Most people have heard of the worldwide diabetes epidemic and many know about the difference between type 1 diabetes, which is an autoimmune disorder, and type 2 diabetes, which is closely tied to lifestyle and eating habits. However, some may not be aware that there is a third type of diabetes that develops during pregnancy, known as gestational diabetes.
I was diagnosed by my OBGYN with gestational diabetes at 28 weeks into my pregnancy. I took the oral glucose tolerance test as a routine prenatal care and was really surprised by the diagnosis since I had no symptoms and was in fairly good shape. Not knowing anything about this condition I feared what this may mean for the health of my baby and myself. I started doing some research and began working with a clinic specializing in diabetes. I quickly learned that some women are predisposed, based on family history, but other women develop the condition during pregnancy because their pancreas can’t keep up with the increased insulin demand; in turn raising their blood glucose level too high resulting in gestational diabetes. Since I didn’t have a family history the later was true in my case.
After learning of the complications that can occur if the diabetes is not carefully managed, I quickly decided to make some lifestyle changes, which included diet and exercise. I was instructed to eat three small meals and two or three snacks daily. It was very important not to skip meals and or snacks, trying to stay on some type of eating schedule. It was crucial to keep the intake of carbohydrates down, increase protein and fat, and drink at least 8 cups of water, all while using a blood sugar monitor, making sure my glucose levels were in check.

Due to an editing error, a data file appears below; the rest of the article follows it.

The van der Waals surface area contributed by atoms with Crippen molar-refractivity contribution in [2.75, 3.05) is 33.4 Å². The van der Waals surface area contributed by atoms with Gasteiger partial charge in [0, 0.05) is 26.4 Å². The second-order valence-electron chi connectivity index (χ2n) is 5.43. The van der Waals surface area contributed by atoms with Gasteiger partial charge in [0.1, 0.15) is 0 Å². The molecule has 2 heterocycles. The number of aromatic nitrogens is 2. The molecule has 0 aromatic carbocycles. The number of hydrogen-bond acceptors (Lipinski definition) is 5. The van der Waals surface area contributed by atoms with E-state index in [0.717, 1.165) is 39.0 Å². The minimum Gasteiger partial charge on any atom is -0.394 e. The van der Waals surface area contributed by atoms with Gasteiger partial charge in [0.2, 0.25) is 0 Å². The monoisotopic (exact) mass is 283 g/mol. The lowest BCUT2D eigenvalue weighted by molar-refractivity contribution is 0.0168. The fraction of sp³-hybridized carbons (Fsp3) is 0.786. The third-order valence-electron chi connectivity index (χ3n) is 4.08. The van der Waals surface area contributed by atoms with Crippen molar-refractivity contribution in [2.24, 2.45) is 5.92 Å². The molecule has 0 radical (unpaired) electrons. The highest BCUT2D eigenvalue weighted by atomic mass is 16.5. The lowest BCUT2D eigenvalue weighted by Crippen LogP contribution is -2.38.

Exercise was also very important with keeping my glucose levels balanced. I love to walk so after a meal I would tie up my cross trainers, head outside and up to the neighborhood park resulting in a 20-30 minute walk. But, other times it was simply walking around my backyard or climbing my stairs.
As was the case with me, most women with gestational diabetes don’t remain diabetic after their baby is born. Somewhere between 8-10 weeks after giving birth is about the time one will need to check her insulin levels again, since blood sugar levels should return to normal because the placenta, which is producing the extra hormones that caused insulin resistance, is gone. Keep in mind, there is a slightly higher risk of developing Type 2 diabetes in the future. Although, by maintaining an ideal body weight, following a Low-Carb diet, and exercising, post-partum women can reduce the risk of developing Type 2 diabetes. Deciding for the health of my baby and myself to manage my gestational diabetes without the use of drugs, but diet instead, I am living proof that a program using the HEAL protocol will be successful.